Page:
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April 15, 2012
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Sic Semper Tyrannis by bergamind Sic Semper Tyrannis by bergamind
Colonization and cultural contamination are two subjects (or maybe just one) that I always been interested in. Nothing good could result when a developed society invades (either in a friendly or unfriendly manner) a more primitive culture.

There is plenty of examples for this in our history but this image explores specifically the colonization of South America. It was commissioned by chilean band Huinca (term for the non-aborigine in Mapuche language) as cover art. The concept is a mix of a little bit of mythology with modern politics... it blends the ancient battle of the common man against an impossible adversary (like David and Goliath), which in this case is represented by a massive Lovecraftian creature; in its back, it carries what I call the "unholy trinity" of powers... war (missiles), religion (a cathedral) and economics (oil plants).

Our heroes, are representatives of the three main aboriginal cultures of the lower part of South America: Mapuche, Incas and Rapa-nui (although Rapa-Nui is in the middle of the pacific, it belongs to Chile).

All three against an all-powerful and evil adversary... will they succeed???
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:iconmarsiams:
MarsiaMS Dec 23, 2013  Hobbyist General Artist
Great concept and execution. Great art.
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:iconleppakakaklifoth:
leppakakaklifoth Sep 24, 2013  Hobbyist Digital Artist
excellent work
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:iconwolf-fang4:
Wolf-fang4 Jun 12, 2013  Hobbyist Traditional Artist
Kinda like when the spanish invaded my Aztec ancesotrs,I have to say I don't know what we people from the continent of america did to get colonized.This is great by the way sends a powerful meesage.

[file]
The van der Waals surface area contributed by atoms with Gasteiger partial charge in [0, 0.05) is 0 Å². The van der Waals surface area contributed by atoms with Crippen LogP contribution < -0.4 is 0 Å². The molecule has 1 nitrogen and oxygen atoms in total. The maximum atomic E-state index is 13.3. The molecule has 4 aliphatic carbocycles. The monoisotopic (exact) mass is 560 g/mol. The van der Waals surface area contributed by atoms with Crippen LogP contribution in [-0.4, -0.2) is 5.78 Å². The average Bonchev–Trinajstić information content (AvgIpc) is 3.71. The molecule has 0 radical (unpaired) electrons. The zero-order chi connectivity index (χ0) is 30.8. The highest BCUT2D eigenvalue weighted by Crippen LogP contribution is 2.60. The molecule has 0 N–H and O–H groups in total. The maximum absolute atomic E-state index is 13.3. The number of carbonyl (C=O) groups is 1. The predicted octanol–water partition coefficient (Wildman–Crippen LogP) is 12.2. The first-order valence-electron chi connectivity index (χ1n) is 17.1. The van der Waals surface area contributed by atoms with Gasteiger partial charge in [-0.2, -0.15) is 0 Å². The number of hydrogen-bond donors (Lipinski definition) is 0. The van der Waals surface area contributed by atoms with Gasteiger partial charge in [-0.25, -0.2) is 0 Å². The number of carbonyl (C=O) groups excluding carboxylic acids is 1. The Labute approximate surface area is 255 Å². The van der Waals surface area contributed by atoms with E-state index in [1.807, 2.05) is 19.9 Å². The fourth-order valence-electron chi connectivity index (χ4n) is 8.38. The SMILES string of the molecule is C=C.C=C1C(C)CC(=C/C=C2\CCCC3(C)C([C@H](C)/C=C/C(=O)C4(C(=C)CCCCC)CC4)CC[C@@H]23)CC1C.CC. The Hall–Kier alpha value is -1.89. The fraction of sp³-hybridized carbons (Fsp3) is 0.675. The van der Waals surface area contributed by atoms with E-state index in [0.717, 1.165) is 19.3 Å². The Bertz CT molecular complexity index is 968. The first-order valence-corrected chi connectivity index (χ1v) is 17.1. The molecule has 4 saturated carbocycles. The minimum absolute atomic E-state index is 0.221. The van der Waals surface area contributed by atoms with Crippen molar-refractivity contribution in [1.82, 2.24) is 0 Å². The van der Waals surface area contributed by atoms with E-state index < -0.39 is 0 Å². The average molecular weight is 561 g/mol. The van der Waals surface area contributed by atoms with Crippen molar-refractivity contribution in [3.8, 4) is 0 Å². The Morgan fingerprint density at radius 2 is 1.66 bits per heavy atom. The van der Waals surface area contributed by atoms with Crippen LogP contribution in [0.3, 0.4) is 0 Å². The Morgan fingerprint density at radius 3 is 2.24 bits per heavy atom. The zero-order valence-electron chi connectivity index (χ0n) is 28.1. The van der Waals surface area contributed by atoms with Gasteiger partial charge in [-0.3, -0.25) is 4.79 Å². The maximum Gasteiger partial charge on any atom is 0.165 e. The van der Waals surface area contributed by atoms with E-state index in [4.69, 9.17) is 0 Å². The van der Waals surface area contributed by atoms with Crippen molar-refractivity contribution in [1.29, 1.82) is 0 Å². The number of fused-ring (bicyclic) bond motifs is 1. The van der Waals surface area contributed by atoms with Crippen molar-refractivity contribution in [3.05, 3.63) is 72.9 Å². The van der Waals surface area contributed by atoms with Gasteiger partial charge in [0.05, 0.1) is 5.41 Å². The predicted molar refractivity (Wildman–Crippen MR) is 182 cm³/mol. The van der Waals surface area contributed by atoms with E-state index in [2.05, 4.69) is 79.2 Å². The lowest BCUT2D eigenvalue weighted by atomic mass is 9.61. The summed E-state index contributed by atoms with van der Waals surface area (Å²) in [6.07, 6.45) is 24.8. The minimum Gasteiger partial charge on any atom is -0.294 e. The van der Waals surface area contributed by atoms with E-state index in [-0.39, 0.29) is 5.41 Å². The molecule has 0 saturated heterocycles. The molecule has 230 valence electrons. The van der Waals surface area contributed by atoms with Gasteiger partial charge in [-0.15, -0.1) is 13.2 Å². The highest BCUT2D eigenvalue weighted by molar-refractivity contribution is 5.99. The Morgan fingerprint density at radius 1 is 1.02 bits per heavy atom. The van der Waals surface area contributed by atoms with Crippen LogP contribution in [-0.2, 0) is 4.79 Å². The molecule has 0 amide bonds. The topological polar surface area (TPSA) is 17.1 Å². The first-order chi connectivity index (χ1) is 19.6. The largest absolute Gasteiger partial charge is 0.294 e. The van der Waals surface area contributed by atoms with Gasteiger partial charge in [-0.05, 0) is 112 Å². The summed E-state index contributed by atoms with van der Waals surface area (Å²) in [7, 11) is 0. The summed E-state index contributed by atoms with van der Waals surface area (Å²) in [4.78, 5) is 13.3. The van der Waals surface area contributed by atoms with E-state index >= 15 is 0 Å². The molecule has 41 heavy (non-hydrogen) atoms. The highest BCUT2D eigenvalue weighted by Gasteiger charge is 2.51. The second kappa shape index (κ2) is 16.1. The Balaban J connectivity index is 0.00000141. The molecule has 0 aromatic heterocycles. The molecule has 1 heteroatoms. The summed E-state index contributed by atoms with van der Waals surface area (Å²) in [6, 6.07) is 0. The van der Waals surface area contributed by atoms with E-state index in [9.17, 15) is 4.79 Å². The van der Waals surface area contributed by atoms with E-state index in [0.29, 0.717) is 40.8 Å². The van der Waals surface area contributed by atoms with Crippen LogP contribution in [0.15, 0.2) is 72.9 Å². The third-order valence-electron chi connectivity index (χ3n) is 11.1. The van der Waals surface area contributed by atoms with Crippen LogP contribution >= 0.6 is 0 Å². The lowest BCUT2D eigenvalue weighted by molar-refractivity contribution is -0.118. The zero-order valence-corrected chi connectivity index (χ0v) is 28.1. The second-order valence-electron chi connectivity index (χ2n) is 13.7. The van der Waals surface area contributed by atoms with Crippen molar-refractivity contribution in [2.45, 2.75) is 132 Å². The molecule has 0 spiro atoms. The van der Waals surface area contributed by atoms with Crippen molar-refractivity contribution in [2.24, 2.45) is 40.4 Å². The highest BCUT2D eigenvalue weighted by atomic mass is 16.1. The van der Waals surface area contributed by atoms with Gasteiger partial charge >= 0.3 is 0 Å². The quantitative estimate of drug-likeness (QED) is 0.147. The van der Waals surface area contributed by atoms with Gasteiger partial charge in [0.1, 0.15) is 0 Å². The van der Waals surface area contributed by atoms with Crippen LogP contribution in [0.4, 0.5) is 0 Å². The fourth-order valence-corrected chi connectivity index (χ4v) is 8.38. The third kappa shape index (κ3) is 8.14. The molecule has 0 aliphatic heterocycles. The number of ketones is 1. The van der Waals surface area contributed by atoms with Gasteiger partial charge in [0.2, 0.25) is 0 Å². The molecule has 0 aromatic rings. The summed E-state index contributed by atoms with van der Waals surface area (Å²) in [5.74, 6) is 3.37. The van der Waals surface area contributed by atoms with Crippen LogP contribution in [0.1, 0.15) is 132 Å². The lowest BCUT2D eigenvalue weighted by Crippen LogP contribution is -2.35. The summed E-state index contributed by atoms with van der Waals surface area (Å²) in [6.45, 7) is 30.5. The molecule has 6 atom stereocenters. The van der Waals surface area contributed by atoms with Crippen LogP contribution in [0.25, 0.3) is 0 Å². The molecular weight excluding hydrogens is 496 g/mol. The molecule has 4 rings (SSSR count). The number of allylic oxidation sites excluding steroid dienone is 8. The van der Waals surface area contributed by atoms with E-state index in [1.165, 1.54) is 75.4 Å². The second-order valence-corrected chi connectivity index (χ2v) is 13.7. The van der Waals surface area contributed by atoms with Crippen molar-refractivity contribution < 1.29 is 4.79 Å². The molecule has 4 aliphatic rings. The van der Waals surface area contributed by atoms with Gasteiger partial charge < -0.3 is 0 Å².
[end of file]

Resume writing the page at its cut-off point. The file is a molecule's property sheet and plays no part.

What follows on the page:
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:iconbigluv330:
this piece is F#$%ING amazing the whole thing just blows my mind very moving regardless of the critics its awesome for real
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:iconengkong668:
Nice work! Great perpectives and details.
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:iconkevin-mckee:
Kevin-McKee Apr 15, 2013  Hobbyist Digital Artist
I've never bought into the myth of the noble savage. The Rapa Nui completely deforested their islands building the Moi (wiping out more than a few species in the process), and from what I've read, were at times reduced to cannibalism to survive. The Incas were perhaps less bloodthirsty than the Aztecs, but that's only a comparative measure: they still weren't exactly the kind of folks you'd want to find living next door to you. A great argument of Desmond Morris' (from "The Naked Ape", I believe) is that there are no truly primitive cultures left on Earth, and none have existed for hundreds or thousands of years: there are only stultified or stagnant cultures; cultures that -- for one reason or another -- have failed to progress and innovate, and I have to say that I agree with him. It's mostly a lack of technological means that has kept most primitive cultures from doing truly lasting damage to their environment, not a surplus of restraint or superior virtues.